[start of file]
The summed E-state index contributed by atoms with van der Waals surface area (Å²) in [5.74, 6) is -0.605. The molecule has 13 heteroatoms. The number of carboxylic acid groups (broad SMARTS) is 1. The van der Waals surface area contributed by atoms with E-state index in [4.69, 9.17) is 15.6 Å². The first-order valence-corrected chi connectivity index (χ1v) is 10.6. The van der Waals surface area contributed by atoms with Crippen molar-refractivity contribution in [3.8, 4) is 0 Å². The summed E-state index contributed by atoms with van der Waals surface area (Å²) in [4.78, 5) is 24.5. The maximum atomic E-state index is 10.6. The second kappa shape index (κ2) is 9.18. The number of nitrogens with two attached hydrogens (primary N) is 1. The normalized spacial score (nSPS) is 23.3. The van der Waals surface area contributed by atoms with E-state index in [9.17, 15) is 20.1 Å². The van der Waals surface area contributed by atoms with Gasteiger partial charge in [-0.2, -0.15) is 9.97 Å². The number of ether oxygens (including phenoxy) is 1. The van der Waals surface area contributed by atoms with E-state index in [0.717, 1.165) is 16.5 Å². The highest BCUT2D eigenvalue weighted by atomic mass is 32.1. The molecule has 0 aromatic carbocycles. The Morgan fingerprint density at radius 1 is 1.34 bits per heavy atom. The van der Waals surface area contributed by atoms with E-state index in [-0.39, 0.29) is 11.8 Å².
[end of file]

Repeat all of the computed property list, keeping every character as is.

The summed E-state index contributed by atoms with van der Waals surface area (Å²) in [5.74, 6) is -0.605. The molecule has 13 heteroatoms. The number of carboxylic acid groups (broad SMARTS) is 1. The van der Waals surface area contributed by atoms with E-state index in [4.69, 9.17) is 15.6 Å². The first-order valence-corrected chi connectivity index (χ1v) is 10.6. The van der Waals surface area contributed by atoms with Crippen molar-refractivity contribution in [3.8, 4) is 0 Å². The summed E-state index contributed by atoms with van der Waals surface area (Å²) in [4.78, 5) is 24.5. The maximum atomic E-state index is 10.6. The second kappa shape index (κ2) is 9.18. The number of nitrogens with two attached hydrogens (primary N) is 1. The normalized spacial score (nSPS) is 23.3. The van der Waals surface area contributed by atoms with E-state index in [9.17, 15) is 20.1 Å². The van der Waals surface area contributed by atoms with Gasteiger partial charge in [-0.2, -0.15) is 9.97 Å². The number of ether oxygens (including phenoxy) is 1. The van der Waals surface area contributed by atoms with E-state index in [0.717, 1.165) is 16.5 Å². The highest BCUT2D eigenvalue weighted by atomic mass is 32.1. The molecule has 0 aromatic carbocycles. The Morgan fingerprint density at radius 1 is 1.34 bits per heavy atom. The van der Waals surface area contributed by atoms with E-state index in [-0.39, 0.29) is 11.8 Å².